pithom said...

Good point about the passion, but this is just wrong:

"But governing a country is hard, and without decades of experience it is almost impossible to get anything significant done in Washington or any other capital city."

-Actually, governing a country is fairly easy, and Ryan needs to be term-limited so that he does not become a Republican Durbin.

G. Verloren said...


"Actually, governing a country is fairly easy..."

Said the person with exactly zero experience governing any country whatsoever for any period of time, and utterly no other credentials or expertise that would lead us to trust their word, which goes against all basic sense and logical thought.

I suppose you could try to be clever and say that merely governing a country is easy, but governing it well is another matter entirely. But we all know that isn't remotely what you were suggesting.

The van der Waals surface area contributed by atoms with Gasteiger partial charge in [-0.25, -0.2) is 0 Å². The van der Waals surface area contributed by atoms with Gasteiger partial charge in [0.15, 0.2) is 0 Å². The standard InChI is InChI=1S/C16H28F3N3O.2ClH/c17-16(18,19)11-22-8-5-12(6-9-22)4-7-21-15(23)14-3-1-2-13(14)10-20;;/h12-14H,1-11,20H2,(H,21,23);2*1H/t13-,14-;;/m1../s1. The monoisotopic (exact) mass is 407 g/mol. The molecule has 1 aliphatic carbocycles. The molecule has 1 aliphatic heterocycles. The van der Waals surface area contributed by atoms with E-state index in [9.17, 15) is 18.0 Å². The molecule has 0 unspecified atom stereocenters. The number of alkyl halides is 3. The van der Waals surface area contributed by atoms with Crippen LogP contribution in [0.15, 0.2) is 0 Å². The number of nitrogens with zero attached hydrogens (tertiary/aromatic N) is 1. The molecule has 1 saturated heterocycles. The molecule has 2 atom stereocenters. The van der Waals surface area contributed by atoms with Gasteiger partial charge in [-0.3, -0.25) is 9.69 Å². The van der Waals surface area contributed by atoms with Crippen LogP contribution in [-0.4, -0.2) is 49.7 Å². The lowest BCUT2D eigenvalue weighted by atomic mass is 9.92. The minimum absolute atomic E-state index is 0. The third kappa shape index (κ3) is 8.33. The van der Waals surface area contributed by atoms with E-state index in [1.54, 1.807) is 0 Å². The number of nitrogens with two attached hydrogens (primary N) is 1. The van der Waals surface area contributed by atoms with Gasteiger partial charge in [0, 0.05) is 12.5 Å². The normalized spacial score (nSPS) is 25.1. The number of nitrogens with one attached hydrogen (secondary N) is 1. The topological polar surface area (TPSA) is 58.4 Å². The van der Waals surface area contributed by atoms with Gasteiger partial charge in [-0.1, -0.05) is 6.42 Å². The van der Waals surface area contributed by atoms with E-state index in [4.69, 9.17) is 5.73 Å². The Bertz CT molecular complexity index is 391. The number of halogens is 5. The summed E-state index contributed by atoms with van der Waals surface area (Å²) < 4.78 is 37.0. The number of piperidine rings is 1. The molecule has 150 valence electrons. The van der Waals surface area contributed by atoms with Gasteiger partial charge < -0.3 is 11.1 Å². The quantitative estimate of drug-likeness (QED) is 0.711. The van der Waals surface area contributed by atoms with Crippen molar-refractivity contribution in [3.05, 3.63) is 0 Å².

On that note, does it ever concern you at all that you seem to reflexively make such brazenly confident arguments about things you actually know nothing about? Does it worry you that you so frequently lie about things you have no real reason to lie about, or that your lies are so baldly obvious that they wouldn't even be convincing to a child? Do you understand what it means to be a "pathological liar", and have you ever considered even the remotest possibility that you might be one? (Or even merely that you might resemble one?)

Or do you honestly see no reason whatsoever to ever have self doubt of any kind, under any circumstances, and to question your own thoughts or behaviors to make sure they're actually correct? How far down the rabbit hole are you, I wonder?